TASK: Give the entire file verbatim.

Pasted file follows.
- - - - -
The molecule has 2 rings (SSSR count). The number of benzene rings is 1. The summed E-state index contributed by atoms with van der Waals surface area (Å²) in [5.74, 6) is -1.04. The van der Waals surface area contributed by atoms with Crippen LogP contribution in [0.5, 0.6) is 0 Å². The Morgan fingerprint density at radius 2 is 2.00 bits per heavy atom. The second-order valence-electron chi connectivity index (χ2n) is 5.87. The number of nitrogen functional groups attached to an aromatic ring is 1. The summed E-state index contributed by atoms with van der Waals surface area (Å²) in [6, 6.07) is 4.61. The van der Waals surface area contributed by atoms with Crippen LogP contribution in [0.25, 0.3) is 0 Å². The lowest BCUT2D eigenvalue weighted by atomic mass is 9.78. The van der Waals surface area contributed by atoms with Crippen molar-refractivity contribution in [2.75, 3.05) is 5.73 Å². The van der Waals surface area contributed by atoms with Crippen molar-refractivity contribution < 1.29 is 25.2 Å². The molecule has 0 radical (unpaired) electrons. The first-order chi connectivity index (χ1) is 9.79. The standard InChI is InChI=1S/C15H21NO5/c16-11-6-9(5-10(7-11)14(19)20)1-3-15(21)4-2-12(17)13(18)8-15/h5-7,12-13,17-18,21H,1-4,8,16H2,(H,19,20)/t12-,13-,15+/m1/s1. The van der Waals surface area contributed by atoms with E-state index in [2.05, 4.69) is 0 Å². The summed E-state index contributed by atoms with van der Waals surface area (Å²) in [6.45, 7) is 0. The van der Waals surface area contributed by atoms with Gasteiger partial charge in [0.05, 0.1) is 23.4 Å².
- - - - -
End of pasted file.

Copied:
The molecule has 2 rings (SSSR count). The number of benzene rings is 1. The summed E-state index contributed by atoms with van der Waals surface area (Å²) in [5.74, 6) is -1.04. The van der Waals surface area contributed by atoms with Crippen LogP contribution in [0.5, 0.6) is 0 Å². The Morgan fingerprint density at radius 2 is 2.00 bits per heavy atom. The second-order valence-electron chi connectivity index (χ2n) is 5.87. The number of nitrogen functional groups attached to an aromatic ring is 1. The summed E-state index contributed by atoms with van der Waals surface area (Å²) in [6, 6.07) is 4.61. The van der Waals surface area contributed by atoms with Crippen LogP contribution in [0.25, 0.3) is 0 Å². The lowest BCUT2D eigenvalue weighted by atomic mass is 9.78. The van der Waals surface area contributed by atoms with Crippen molar-refractivity contribution in [2.75, 3.05) is 5.73 Å². The van der Waals surface area contributed by atoms with Crippen molar-refractivity contribution < 1.29 is 25.2 Å². The molecule has 0 radical (unpaired) electrons. The first-order chi connectivity index (χ1) is 9.79. The standard InChI is InChI=1S/C15H21NO5/c16-11-6-9(5-10(7-11)14(19)20)1-3-15(21)4-2-12(17)13(18)8-15/h5-7,12-13,17-18,21H,1-4,8,16H2,(H,19,20)/t12-,13-,15+/m1/s1. The van der Waals surface area contributed by atoms with E-state index in [2.05, 4.69) is 0 Å². The summed E-state index contributed by atoms with van der Waals surface area (Å²) in [6.45, 7) is 0. The van der Waals surface area contributed by atoms with Gasteiger partial charge in [0.05, 0.1) is 23.4 Å².